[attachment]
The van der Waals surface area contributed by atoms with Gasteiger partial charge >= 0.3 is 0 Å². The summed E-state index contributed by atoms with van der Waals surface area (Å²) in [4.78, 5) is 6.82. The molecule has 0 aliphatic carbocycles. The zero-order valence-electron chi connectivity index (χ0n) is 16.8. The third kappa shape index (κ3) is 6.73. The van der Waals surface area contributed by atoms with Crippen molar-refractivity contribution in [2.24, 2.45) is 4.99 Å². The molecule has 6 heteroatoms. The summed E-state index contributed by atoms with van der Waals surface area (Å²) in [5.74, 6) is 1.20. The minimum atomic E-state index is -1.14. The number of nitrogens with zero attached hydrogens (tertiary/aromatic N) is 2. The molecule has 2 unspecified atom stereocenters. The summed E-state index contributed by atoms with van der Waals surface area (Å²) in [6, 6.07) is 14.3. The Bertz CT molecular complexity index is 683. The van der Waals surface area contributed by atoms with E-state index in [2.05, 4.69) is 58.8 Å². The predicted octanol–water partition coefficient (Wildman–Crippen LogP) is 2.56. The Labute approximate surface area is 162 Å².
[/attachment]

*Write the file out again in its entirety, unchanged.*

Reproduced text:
The van der Waals surface area contributed by atoms with Gasteiger partial charge >= 0.3 is 0 Å². The summed E-state index contributed by atoms with van der Waals surface area (Å²) in [4.78, 5) is 6.82. The molecule has 0 aliphatic carbocycles. The zero-order valence-electron chi connectivity index (χ0n) is 16.8. The third kappa shape index (κ3) is 6.73. The van der Waals surface area contributed by atoms with Crippen molar-refractivity contribution in [2.24, 2.45) is 4.99 Å². The molecule has 6 heteroatoms. The summed E-state index contributed by atoms with van der Waals surface area (Å²) in [5.74, 6) is 1.20. The minimum atomic E-state index is -1.14. The number of nitrogens with zero attached hydrogens (tertiary/aromatic N) is 2. The molecule has 2 unspecified atom stereocenters. The summed E-state index contributed by atoms with van der Waals surface area (Å²) in [6, 6.07) is 14.3. The Bertz CT molecular complexity index is 683. The van der Waals surface area contributed by atoms with E-state index in [2.05, 4.69) is 58.8 Å². The predicted octanol–water partition coefficient (Wildman–Crippen LogP) is 2.56. The Labute approximate surface area is 162 Å².